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Who is at risk for cancer of the larynx?

Dr. Jeanne Morrison, PhD
Family Practitioner

Factors that make a person more likely to contract cancer of the larynx include:

  • Family history: A family history of cancer can indicate a raised risk of contracting cancer. In the case of inheritable diseases like Fanconi anemia and dyskeratosis congenita, risk is considerably higher for the development of cancers of the mouth and throat.
  • Age: Cancer of the larynx is found more than half the time in people over the age of 65.
  • Gender: Men are four times more likely than women to get cancer of the larynx.
  • Race: African Americans and Caucasians are more likely than Latinos or Asians to be diagnosed with cancer of the larynx.
  • Smoking: Smokers are far more likely than nonsmokers to get cancer of the larynx. Smoking is the single most biggest risk factor in laryngeal cancer.
  • Alcohol: Moderate to heavy drinking increases the risk of laryngeal cancer. The risk increases with the amount of alcohol that is consumed. The risk also increases if the person drinks alcohol and also smokes tobacco.
  • A personal history of laryngeal cancer: As many as one in four people who have had laryngeal cancer will develop a second primary tumor.
  • Occupation: Workers exposed to sulfuric acid mist or nickel have an increased risk of laryngeal cancer. Also, working with asbestos is believed to increase the risk of this disease. Workers who handle any risky substances should follow work and safety rules to avoid inhaling dangerous fumes.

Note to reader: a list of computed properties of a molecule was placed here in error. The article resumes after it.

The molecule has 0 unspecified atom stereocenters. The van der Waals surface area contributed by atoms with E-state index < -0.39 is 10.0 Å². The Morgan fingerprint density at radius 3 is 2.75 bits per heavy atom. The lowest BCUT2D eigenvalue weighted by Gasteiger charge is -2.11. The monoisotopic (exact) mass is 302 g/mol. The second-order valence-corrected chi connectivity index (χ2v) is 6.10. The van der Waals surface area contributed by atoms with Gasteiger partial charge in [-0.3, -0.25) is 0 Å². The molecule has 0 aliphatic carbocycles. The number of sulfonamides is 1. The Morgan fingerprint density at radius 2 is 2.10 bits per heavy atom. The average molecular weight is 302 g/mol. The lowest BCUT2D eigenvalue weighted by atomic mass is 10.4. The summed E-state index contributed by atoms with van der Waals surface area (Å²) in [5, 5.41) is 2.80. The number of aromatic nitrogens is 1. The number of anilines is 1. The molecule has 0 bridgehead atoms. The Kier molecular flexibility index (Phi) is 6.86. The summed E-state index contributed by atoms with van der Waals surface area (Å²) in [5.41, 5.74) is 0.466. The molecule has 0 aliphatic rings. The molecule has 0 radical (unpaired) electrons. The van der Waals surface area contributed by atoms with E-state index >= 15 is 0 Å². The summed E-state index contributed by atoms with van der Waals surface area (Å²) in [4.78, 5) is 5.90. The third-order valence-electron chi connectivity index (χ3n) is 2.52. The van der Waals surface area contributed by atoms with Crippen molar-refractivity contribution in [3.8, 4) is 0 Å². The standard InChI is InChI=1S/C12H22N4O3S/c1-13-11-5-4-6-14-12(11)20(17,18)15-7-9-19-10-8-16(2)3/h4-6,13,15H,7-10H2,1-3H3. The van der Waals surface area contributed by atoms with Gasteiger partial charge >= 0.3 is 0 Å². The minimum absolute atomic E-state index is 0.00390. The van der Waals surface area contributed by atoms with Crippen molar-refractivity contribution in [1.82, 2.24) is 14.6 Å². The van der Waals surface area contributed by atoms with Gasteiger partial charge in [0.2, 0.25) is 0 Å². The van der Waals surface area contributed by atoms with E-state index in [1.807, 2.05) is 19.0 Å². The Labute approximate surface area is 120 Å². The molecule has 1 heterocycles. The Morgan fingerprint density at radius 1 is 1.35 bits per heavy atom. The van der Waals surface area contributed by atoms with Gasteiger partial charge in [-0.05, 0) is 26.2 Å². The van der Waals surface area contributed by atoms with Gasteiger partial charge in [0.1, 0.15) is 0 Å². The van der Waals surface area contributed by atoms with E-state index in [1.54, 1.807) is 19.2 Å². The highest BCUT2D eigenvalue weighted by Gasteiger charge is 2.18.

Infection with human papilloma virus in the mouth or throat can raise the risk of laryngeal cancer as well. Poor nutrition may be another risk factor, although that is often seen with heavy alcohol consumption. Another risk factor may be having gastroesophageal reflux disease (GERD), which causes stomach acid to flow up into the esophagus; it is thought to increase the risk of esophageal cancer and is suspected of raising the risk of laryngeal cancer as well.

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Important: This content reflects information from various individuals and organizations and may offer alternative or opposing points of view. It should not be used for medical advice, diagnosis or treatment. As always, you should consult with your healthcare provider about your specific health needs.